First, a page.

Other women who served in the War (some of whom lived long enough to receive either state or federal pensions) were: Nancy Morgan Hart, Anne Bailey, Mary McCauley, Deborah Samson, Rachel Martin, Grace Martin, Anna Warner, Margaret Corbin, Angelica Vrooman, Mary Hagidorn. These are just the ones we know about.
Historians believe that three women disguised themselves as men and fought on the battlefields. In addition to those named above, others worked for the British as laundresses but were in fact spies for Washington - a very dangerous thing to do. The British never suspected such lowly creatures could be so valuable.
Though exact numbers will never be known, historians estimate that approximately 5,000 black soldiers fought on the patriot side in the war. It is important to keep in mind all of the different people who have been veterans over the past two hundred years and have protected and preserved the liberty we all enjoy. It includes both men and women as well as people of all colors and religions.
Jewish members among the officers of the Revolutionary army were Colonel Isaac Franks and Colonel David Salisbury Franks of the Continental Army. Several also served in the militia including Lieutenant Colonel Solomon Bush and Major Lewis Bush from Pennsylvania. It is unknown how many served in the ranks as foot soldiers.
Unusual Suspect gladdens a Jewish family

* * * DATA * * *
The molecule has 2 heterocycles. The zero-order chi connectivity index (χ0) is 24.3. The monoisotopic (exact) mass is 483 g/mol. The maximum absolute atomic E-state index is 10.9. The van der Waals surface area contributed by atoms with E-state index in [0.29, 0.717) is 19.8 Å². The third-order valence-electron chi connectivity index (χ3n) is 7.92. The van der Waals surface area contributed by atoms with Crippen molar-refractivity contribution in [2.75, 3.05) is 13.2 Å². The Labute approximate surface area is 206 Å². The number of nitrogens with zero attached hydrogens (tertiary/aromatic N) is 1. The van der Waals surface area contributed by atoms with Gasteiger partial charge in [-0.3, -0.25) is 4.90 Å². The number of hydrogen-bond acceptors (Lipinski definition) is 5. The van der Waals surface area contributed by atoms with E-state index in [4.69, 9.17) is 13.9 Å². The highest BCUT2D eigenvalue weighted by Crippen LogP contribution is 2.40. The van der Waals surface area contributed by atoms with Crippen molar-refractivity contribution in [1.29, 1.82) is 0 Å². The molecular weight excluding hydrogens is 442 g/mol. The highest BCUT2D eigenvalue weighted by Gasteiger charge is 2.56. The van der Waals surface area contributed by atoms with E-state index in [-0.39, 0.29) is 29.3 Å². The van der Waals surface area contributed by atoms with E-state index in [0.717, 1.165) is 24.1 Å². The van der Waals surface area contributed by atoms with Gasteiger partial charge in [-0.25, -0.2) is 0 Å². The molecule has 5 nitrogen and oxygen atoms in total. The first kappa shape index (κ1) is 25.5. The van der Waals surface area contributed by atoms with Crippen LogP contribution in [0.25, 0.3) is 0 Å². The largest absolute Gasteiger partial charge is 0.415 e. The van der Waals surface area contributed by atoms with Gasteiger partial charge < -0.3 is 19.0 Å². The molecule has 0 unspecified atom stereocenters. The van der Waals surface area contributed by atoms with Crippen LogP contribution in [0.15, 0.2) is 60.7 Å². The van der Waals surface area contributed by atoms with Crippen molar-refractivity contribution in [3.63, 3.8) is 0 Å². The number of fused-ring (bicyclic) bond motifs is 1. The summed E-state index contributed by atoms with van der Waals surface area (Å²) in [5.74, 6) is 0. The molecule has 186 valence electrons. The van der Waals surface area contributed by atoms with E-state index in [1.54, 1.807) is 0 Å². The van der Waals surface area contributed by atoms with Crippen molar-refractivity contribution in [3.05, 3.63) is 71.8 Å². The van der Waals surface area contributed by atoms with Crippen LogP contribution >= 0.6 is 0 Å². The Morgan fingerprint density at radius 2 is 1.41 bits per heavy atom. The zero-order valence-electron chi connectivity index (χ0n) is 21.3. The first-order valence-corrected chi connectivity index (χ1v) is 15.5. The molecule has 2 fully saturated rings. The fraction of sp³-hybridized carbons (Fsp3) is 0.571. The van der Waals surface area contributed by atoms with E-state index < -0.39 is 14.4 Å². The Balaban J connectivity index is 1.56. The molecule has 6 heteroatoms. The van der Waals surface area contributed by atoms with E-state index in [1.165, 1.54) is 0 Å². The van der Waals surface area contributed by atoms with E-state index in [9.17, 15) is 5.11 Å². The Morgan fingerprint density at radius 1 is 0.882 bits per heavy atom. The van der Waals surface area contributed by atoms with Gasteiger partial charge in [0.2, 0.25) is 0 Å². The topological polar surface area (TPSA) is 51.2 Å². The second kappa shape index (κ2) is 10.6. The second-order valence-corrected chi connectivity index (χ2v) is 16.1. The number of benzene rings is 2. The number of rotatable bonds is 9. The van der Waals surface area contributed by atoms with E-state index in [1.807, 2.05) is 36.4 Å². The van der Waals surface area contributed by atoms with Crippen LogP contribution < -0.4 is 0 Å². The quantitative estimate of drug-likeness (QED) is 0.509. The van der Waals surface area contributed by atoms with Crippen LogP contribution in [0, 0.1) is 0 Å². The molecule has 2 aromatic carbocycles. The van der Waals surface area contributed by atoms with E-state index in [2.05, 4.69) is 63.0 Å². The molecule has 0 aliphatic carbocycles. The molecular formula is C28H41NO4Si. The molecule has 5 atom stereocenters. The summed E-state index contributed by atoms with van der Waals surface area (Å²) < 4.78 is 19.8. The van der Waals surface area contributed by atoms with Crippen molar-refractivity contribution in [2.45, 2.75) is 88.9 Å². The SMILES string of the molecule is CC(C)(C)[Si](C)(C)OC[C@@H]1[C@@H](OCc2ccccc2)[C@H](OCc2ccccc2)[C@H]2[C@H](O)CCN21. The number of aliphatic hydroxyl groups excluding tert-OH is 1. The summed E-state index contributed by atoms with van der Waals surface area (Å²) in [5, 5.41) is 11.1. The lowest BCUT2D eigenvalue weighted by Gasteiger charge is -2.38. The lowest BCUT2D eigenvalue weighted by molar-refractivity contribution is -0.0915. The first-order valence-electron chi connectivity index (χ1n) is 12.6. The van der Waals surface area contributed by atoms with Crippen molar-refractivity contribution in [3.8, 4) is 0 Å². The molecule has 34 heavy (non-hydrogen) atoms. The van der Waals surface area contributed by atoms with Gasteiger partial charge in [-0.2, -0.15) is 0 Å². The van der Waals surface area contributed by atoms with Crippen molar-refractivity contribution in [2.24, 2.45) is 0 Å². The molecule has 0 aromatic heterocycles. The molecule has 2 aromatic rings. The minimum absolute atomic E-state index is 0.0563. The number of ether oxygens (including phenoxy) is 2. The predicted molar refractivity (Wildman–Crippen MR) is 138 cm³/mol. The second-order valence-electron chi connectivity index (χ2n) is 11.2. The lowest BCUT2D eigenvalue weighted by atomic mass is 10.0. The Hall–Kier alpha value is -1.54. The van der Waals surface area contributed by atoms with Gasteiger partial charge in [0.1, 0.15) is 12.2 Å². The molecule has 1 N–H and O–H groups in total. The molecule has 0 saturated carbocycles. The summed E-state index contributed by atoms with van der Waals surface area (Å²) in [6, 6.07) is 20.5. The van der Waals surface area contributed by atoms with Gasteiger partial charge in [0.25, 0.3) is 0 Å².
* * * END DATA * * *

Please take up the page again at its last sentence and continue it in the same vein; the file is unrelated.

LAKESIDE, California—I never did get the chance to take Dyan Abrams up on her offer to visit the Oak Tree meet at Santa Anita Park, although Santa Anita will begin its Winter meet in a couple of months and hopefully I'll be able to fit atrip to Arcadia into my schedule. Regretfully I also
missed the closing weekend in which Dyan and her family earned a stakes win.
David Abrams, who is Dyan's brother-in-law, was the breeder of Unusual Suspect, who was foaled on April 14,2003, from sire Unusual Heat and New Zealand dam Penpont. Dyan, David, and Barry Abrams - who is Dyan's husband and David's brother - are the owners of Unusual Suspect, and Barry is the trainer of the four-year-old Cal-bred colt.
Maybe November 3 wouldn't have been the best day to visit Oak Tree. The Cal Cup races were held thatday, which meant it was a busier day than normal. A total of 11 races were held at Santa Anita Park that afternoon, and Unusual Suspect participated in the ninth race.
That race was the California Cup Mile Handicap, a one-mile race on Santa Anita's turf course for
thoroughbreds three years old and upward. Unusual Suspect was one of eleven horses in that
race and was given the fourth post position.
Unusual Suspect and jockey Joseph Talamo - who wasn't even born when Barry Abrams began his training career - broke second. Talamo opted to set back, placing Unusual Suspect seventh at both the quarter-milemark and the half-mile post. Three-quarters of a mile into the race Unusual Suspect was sitting eighth, but since he was only 6 1/2 lengths behind the leader his position was a matter of waiting for the stretch rather than starting poorly.
Unusual Suspect entered the stretch in fourth place, a length and a half behind leader Zoning In. Talamo guided Unusual Suspect between horses in the stretch, and late in the stretch the Abrams horse took over the lead. When Unusual Suspect crossed the finish line 1:33.89 after the starting gate opened, he was 1 3/4 lengths in front of second-place Epic Power.
If you made it to an off-track wagering site in time to place a bet on Unusual Suspect, you collected